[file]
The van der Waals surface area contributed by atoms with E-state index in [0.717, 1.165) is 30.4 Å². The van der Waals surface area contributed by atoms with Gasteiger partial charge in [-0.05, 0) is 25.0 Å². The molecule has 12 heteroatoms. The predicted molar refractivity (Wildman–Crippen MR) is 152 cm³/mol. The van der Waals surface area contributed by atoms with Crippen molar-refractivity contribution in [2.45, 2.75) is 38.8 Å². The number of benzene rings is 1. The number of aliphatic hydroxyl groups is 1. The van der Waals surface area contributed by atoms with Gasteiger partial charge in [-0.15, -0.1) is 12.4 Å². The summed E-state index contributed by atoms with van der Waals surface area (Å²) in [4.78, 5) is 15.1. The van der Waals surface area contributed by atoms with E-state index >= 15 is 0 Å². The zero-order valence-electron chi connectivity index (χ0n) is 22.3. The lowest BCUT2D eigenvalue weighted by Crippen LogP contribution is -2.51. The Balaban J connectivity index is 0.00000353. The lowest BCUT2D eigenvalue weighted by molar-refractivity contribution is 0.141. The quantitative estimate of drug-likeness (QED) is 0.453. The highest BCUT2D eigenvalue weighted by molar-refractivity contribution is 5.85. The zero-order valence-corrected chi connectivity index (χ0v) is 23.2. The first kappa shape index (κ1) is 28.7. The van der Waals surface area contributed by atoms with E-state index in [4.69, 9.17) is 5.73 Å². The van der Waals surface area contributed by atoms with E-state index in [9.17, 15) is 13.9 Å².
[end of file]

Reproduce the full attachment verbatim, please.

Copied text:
The van der Waals surface area contributed by atoms with E-state index in [0.717, 1.165) is 30.4 Å². The van der Waals surface area contributed by atoms with Gasteiger partial charge in [-0.05, 0) is 25.0 Å². The molecule has 12 heteroatoms. The predicted molar refractivity (Wildman–Crippen MR) is 152 cm³/mol. The van der Waals surface area contributed by atoms with Crippen molar-refractivity contribution in [2.45, 2.75) is 38.8 Å². The number of benzene rings is 1. The number of aliphatic hydroxyl groups is 1. The van der Waals surface area contributed by atoms with Gasteiger partial charge in [-0.15, -0.1) is 12.4 Å². The summed E-state index contributed by atoms with van der Waals surface area (Å²) in [4.78, 5) is 15.1. The van der Waals surface area contributed by atoms with E-state index >= 15 is 0 Å². The zero-order valence-electron chi connectivity index (χ0n) is 22.3. The lowest BCUT2D eigenvalue weighted by Crippen LogP contribution is -2.51. The Balaban J connectivity index is 0.00000353. The lowest BCUT2D eigenvalue weighted by molar-refractivity contribution is 0.141. The quantitative estimate of drug-likeness (QED) is 0.453. The highest BCUT2D eigenvalue weighted by molar-refractivity contribution is 5.85. The zero-order valence-corrected chi connectivity index (χ0v) is 23.2. The first kappa shape index (κ1) is 28.7. The van der Waals surface area contributed by atoms with E-state index in [4.69, 9.17) is 5.73 Å². The van der Waals surface area contributed by atoms with E-state index in [9.17, 15) is 13.9 Å².